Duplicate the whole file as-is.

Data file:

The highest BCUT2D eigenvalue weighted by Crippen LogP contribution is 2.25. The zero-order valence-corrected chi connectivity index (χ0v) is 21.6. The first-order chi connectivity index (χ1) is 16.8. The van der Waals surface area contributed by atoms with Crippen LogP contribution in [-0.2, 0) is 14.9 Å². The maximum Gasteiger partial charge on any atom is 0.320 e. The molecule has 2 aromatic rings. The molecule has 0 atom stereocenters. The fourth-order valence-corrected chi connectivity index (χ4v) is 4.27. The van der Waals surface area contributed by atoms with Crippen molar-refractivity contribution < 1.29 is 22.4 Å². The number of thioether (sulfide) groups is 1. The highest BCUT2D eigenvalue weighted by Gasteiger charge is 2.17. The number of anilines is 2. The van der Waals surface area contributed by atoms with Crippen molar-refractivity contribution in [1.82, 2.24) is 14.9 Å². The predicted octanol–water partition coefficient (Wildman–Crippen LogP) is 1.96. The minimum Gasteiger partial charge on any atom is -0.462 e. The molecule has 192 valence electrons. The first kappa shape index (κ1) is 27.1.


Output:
The highest BCUT2D eigenvalue weighted by Crippen LogP contribution is 2.25. The zero-order valence-corrected chi connectivity index (χ0v) is 21.6. The first-order chi connectivity index (χ1) is 16.8. The van der Waals surface area contributed by atoms with Crippen LogP contribution in [-0.2, 0) is 14.9 Å². The maximum Gasteiger partial charge on any atom is 0.320 e. The molecule has 2 aromatic rings. The molecule has 0 atom stereocenters. The fourth-order valence-corrected chi connectivity index (χ4v) is 4.27. The van der Waals surface area contributed by atoms with Crippen molar-refractivity contribution < 1.29 is 22.4 Å². The number of thioether (sulfide) groups is 1. The highest BCUT2D eigenvalue weighted by Gasteiger charge is 2.17. The number of anilines is 2. The van der Waals surface area contributed by atoms with Crippen molar-refractivity contribution in [1.82, 2.24) is 14.9 Å². The predicted octanol–water partition coefficient (Wildman–Crippen LogP) is 1.96. The minimum Gasteiger partial charge on any atom is -0.462 e. The molecule has 192 valence electrons. The first kappa shape index (κ1) is 27.1.